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“Doubtless the original formulators of the divine myths never dreamed that there would come a time so degenerate in reflective capacity that the products of their allegorical genius would be mistaken for the body of reality itself; that the diaphanous character of their imagery would fail to be apparent; that spiritual vision could not penetrate the symbols. They could not have guessed that the allegories and dramas would be taken for objective factuality and the dramatis personae for living humans, or that their ideal world of living imagery would become frozen in ostensible history. This development represents the wine and bread of an exalted conscious potential turned to stone.” — Alvin Boyd Kuhn
“Alvin Boyd Kuhn (September 22, 1880 – September 14, 1963) was an American Theosophist. A publisher who wrote books that he published himself and a lecturer, he was a proponent of the Christ myth theory.
Born in Franklin County, Pennsylvania, Kuhn studied the Ancient Greek language at university. He obtained his B.A. in 1903 and started his career working as a language teacher in high schools. He enrolled in summer sessions at Columbia University in 1926 and 1927, and then quit teaching to devote to full-time studies in 1927. His thesis, Theosophy: A Modern Revival of the Ancient Wisdom was, according to Kuhn, the first instance in which an individual has been “permitted” by any modern American or European university to obtain his doctorate with a thesis on Theosophy. Kuhn later expanded his thesis into his first book of the same name in 1930. After obtaining his Ph.D. in 1931, he returned to teaching for one year, but then spent the next 30 years writing, lecturing, and running his own publishing house, Academy Press in Elizabeth, New Jersey.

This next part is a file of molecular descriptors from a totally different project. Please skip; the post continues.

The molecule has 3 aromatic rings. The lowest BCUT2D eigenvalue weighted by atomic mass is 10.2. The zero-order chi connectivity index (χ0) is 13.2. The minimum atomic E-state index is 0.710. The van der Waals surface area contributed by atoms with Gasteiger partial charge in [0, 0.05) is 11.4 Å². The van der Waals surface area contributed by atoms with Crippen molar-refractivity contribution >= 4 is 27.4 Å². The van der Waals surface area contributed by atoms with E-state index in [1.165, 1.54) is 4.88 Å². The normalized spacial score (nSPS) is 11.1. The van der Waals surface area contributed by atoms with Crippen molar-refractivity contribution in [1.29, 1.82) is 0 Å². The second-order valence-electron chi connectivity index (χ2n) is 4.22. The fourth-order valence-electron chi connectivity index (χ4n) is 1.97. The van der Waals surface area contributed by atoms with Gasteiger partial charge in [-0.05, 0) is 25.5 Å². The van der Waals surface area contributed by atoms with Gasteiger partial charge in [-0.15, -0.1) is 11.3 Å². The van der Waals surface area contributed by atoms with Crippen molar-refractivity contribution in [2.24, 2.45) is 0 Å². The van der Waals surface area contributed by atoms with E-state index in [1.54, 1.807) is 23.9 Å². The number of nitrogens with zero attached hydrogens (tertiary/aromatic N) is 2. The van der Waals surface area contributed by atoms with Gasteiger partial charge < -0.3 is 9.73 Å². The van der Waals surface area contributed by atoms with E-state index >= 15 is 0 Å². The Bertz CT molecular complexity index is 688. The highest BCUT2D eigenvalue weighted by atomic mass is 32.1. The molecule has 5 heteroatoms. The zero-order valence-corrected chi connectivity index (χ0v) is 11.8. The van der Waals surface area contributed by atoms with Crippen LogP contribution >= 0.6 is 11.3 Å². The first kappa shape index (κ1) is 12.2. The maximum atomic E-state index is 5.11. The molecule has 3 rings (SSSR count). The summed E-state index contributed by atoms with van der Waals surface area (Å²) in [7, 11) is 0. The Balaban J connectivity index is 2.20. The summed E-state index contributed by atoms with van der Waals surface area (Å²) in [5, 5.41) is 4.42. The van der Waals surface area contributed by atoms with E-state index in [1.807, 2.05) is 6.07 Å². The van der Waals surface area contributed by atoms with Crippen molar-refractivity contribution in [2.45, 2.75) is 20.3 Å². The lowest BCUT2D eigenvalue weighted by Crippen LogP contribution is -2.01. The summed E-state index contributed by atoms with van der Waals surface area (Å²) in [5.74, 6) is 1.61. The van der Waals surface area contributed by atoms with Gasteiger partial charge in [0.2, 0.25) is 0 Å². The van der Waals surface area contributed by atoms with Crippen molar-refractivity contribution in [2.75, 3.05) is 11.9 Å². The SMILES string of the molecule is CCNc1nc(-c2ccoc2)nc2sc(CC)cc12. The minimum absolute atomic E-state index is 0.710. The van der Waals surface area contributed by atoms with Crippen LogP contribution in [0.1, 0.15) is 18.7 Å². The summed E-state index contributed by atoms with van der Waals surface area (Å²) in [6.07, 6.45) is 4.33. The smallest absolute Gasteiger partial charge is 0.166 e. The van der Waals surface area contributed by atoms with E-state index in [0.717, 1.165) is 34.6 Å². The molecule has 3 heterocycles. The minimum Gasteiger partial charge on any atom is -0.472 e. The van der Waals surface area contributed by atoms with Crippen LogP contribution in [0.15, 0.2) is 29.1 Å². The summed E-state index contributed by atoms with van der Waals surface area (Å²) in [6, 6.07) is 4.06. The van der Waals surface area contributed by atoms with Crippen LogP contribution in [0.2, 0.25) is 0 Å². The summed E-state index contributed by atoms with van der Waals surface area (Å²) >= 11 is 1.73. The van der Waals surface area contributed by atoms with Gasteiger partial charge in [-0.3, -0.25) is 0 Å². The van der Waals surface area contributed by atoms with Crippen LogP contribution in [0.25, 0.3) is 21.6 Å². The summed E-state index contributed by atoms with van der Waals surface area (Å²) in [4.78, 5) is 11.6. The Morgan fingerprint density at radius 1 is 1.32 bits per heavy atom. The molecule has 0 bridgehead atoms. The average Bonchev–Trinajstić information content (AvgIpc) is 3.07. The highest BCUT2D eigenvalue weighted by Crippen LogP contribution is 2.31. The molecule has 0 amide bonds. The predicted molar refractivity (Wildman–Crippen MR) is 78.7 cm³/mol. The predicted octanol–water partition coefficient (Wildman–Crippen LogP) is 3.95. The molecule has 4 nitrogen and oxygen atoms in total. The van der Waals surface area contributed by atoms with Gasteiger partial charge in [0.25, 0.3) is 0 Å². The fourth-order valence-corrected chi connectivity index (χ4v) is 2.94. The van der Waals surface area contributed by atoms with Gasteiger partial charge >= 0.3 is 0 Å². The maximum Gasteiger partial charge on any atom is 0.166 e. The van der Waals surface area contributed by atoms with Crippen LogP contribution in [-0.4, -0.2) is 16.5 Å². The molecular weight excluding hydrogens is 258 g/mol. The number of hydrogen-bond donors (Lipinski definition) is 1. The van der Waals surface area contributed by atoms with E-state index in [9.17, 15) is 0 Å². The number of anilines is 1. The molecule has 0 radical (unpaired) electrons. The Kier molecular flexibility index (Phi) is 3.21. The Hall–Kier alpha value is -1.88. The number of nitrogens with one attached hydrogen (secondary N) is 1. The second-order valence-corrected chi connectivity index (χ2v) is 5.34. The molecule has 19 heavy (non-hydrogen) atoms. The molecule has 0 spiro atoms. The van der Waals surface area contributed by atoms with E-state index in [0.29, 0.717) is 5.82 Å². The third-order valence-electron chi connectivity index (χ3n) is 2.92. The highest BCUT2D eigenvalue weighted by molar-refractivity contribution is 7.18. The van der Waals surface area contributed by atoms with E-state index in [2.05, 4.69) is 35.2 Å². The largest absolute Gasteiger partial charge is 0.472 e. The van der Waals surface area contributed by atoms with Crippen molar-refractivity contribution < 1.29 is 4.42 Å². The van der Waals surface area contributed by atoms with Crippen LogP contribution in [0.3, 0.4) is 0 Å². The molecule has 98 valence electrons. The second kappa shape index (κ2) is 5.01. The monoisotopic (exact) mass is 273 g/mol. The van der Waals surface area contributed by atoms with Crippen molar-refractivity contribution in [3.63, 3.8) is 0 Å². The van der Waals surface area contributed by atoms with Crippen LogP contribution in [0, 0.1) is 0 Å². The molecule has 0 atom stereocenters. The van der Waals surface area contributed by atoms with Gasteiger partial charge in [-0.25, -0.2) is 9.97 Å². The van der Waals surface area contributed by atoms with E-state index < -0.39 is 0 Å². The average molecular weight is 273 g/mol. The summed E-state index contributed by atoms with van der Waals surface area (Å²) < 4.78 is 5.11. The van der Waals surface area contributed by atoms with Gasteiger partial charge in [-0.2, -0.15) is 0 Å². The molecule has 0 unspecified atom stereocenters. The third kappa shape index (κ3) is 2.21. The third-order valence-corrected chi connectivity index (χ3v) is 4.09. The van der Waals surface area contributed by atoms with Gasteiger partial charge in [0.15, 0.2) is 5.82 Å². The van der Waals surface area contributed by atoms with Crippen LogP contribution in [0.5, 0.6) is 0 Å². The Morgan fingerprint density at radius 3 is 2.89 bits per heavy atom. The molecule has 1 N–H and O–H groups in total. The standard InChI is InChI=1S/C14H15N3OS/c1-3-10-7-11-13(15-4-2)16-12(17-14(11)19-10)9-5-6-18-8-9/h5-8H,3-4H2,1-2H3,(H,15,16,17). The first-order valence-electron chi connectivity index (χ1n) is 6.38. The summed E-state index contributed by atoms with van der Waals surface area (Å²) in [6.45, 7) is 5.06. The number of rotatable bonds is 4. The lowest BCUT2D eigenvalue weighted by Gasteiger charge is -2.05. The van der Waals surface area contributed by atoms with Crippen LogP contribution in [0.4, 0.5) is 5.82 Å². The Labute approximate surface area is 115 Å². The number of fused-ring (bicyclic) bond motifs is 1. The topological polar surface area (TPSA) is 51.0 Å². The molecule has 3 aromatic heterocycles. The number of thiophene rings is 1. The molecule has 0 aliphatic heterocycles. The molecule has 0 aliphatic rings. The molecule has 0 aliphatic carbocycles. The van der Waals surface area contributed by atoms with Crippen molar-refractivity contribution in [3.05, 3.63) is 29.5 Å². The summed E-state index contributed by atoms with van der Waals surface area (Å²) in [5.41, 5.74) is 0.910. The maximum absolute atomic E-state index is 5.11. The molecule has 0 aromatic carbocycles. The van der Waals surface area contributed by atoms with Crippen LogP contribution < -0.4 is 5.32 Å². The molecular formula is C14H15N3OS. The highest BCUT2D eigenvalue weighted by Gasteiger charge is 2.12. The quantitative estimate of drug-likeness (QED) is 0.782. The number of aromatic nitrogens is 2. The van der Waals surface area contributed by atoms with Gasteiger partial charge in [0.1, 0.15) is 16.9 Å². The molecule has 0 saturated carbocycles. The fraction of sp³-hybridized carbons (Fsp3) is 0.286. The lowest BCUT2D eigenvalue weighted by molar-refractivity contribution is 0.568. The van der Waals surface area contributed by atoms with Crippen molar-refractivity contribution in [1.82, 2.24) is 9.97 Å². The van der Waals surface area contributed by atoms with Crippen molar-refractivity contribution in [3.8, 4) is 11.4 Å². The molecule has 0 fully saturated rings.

Highly influenced by the work of Gerald Massey and Godfrey Higgins, Kuhn contended that the Bible derived its origins from other Pagan religions and much of Christian history was pre-extant as Egyptian mythology. He also proposed that the Bible was symbolic and did not depict real events.” — Wikipedia.org